XVIIth Annual Tata Memorial Hospital Radiotherapy Practicum Implementation of Code of Practice (CoP) for Dosimetry of Small Fields - PDF version
20-21 September 2019, Tata Memorial Centre, Mumbai, India
Course endorsed by European SocieTy for Radiotherapy and Oncology
Small fields are part of current advanced radiotherapy techniques such as Stereotactic Radio Surgery (SRS), Stereotactic Radiotherapy (SRT), Stereotactic Body Radiotherapy (SBRT), and Intensity-Modulated Radiation Therapy (IMRT). These treatments are performed not only with specialised, dedicated machines such as the TomoTherapy®, CyberKnife® or Gamma Knife®, but also with conventional, non-dedicated linear accelerators equipped with high resolution multileaf collimators. These developments have increased the uncertainty of clinical dosimetry and weakened its traceability to reference dosimetry based on codes of practice for conventional radiotherapy such as the International Atomic Energy Agency Technical Report Series (IAEA TRS) 398 or the American Association of Physicists in Medicine Task Group (AAPM TG) 51. Therefore the IAEA and AAPM produced a new code of practice (CoP) on small field dosimetry, TRS 483, in 2017.
The purpose of this practicum was to acquire practical knowledge on how to implement the new code in clinical settings. Consistent reference dosimetry traceable to metrological primary standards is a key to the radiotherapy process, so this was an opportunity for clinical medical physicists across India to obtain first-hand information on the dosimetry of small fields in radiotherapy from experts in the subject.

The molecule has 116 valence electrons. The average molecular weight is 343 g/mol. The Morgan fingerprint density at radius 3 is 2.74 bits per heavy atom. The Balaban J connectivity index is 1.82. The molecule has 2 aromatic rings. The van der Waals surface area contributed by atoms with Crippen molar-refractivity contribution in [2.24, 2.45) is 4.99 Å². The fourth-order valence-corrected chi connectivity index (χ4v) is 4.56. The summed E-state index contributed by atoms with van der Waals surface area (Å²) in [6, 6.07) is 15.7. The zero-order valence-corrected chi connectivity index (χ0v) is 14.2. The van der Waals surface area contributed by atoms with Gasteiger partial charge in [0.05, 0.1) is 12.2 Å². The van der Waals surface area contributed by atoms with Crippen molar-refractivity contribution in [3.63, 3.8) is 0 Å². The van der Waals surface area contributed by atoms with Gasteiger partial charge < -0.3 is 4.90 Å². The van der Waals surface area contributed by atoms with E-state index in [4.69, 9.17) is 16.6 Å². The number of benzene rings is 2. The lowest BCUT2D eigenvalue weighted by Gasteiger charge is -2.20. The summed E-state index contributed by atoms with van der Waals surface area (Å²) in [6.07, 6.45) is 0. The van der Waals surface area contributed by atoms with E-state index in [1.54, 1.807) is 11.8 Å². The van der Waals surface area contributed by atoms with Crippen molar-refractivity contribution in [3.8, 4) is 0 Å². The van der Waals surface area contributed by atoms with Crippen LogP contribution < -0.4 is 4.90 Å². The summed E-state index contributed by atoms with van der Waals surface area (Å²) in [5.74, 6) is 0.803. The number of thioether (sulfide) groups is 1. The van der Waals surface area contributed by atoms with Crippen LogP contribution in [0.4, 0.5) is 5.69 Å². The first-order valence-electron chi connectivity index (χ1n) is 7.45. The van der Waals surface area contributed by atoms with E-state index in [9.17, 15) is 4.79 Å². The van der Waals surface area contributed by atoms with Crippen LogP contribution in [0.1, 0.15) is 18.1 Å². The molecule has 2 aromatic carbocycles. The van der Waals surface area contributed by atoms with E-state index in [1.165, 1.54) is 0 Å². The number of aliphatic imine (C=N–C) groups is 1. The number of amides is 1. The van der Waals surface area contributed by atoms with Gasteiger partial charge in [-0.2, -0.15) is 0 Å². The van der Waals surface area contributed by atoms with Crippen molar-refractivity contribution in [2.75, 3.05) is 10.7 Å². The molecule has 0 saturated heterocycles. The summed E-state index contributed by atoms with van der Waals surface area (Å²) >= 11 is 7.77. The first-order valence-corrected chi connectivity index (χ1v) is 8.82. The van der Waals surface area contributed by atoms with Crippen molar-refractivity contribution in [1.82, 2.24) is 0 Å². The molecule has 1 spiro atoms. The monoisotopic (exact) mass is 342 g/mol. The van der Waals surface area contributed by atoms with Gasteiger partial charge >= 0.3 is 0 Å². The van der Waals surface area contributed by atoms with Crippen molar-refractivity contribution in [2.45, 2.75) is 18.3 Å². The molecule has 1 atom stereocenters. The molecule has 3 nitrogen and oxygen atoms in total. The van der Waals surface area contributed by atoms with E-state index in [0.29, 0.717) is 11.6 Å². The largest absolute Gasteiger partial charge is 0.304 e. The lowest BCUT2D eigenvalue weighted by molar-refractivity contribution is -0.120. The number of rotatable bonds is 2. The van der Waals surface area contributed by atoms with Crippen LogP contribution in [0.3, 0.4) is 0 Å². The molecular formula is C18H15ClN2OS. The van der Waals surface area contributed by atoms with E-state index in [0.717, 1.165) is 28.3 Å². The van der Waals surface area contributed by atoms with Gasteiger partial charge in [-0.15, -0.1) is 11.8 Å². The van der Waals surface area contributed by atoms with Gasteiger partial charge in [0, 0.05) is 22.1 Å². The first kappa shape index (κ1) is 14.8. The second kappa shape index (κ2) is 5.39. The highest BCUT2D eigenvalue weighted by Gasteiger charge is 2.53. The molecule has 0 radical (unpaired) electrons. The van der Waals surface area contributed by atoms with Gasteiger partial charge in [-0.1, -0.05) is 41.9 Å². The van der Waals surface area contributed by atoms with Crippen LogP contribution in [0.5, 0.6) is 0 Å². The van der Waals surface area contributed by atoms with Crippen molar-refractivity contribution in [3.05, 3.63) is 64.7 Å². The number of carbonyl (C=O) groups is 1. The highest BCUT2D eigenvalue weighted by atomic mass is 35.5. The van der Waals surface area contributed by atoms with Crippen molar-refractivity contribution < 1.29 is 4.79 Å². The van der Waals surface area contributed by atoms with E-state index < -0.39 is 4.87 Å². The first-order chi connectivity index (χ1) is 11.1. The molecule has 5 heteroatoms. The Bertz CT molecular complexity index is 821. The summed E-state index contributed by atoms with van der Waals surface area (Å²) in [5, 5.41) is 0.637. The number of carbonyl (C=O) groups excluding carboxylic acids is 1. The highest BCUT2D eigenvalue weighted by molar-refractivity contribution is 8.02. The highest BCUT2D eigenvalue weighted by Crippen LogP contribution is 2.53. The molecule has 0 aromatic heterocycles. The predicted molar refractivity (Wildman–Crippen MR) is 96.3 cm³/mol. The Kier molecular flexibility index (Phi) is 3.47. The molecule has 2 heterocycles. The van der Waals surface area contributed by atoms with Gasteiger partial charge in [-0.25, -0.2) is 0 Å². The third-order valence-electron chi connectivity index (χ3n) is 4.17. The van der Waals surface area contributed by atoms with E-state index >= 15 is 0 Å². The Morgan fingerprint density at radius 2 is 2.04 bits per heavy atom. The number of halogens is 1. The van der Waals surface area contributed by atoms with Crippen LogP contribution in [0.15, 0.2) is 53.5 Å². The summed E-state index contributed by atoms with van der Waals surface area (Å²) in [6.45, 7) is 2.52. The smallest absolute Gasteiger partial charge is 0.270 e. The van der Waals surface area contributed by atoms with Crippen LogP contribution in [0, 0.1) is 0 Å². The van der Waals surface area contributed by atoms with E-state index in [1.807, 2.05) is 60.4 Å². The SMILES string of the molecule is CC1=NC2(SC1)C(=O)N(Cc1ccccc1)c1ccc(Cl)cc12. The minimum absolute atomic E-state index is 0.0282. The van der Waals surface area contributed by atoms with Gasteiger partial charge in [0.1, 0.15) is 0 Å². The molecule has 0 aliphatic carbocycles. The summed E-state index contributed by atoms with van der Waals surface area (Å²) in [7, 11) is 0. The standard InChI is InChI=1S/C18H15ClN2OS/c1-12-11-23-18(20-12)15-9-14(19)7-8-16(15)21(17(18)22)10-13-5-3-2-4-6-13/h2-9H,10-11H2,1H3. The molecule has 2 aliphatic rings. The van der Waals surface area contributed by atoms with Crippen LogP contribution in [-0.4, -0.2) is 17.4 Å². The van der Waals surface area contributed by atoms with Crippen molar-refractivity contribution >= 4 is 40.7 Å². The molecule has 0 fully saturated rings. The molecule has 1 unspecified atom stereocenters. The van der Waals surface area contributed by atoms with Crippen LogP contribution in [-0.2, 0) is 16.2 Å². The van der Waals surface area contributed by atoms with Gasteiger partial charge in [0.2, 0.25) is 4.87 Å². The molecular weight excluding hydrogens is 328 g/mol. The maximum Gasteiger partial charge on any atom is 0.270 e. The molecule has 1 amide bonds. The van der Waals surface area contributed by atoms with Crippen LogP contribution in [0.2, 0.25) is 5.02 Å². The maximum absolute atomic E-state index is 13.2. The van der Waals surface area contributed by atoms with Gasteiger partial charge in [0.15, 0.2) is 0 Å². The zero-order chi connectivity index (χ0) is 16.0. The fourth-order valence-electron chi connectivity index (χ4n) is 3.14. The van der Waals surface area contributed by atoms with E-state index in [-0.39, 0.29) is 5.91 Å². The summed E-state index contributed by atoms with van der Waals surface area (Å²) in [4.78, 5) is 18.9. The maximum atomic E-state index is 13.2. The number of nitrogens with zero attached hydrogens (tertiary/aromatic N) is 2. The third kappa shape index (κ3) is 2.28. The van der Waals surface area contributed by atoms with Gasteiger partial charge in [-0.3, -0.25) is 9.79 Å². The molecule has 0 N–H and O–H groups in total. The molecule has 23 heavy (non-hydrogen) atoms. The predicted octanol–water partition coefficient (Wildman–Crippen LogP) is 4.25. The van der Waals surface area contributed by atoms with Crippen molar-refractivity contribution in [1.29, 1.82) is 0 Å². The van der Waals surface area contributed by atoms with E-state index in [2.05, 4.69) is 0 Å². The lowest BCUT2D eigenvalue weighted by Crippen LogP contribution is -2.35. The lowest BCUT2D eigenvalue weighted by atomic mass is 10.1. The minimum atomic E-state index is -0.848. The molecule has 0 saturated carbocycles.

This two-day practicum consisted of lecture presentations; discussions followed by demonstrations. There were 42 delegates from 40 institutes based in 25 cities across India. All the participants were from radiotherapy centres that had, as a minimum, a linear accelerator with multileaf collimators and dosimetry systems capable of measurements for small fields. About one third of the participants also had SRS/SRT or SBRT established at their centres.
The faculty included six national lecturers, two international lecturers who had contributed to the development of the CoP, and local faculty members. The programme was delivered with lectures in the morning and practical demonstrations in the afternoon.
The first session of the first day began with a lecture that offered an overview of IAEA-AAPM CoP on testing of small fields. The physics and challenges of small fields and conventional small-field approaches such as those employed in the X-knife and Gamma Knife® were discussed. The second session started with non-conventional approaches to produce small fields such as those used in TomoTherapy® and CyberKnife®, followed by detailed lectures on dosimetry requirements, and absolute and relative measurements for small fields. During the afternoon’s practical session, water tank measurements of profiles and output factors on the linear accelerator and Tomotherapy® were demonstrated. The active participation of key experts produced an interactive session.
The physics aspects of small fields for Tomotherapy® and proton beam therapy were presented in the early session of the second day, followed by a highlight on small fields from radiation oncologists and consideration of regulatory perspectives. The second session explored the requirements and limitations in commissioning small fields in treatment planning systems, and the dosimetric errors associated with various techniques involving small fields. The presentation was dedicated to programmes for dosimetric audit of small fields. The practical session included the measurements with solid water slabs on linear accelerators and in Tomotherapy®. The day closed with feedback and a vote of thanks.
The practicum generated much enthusiasm and high-level thinking among its participants. Many participants felt there was a need for more time for hands-on demonstration and a focus on clinical illustrations to obtain practical understanding of small-field dosimetry.
Professor Jai Prakash Agarwal
Tata Memorial Centre Mumbai
Professor Rajesh Kinhikar
Tata Memorial Centre Mumbai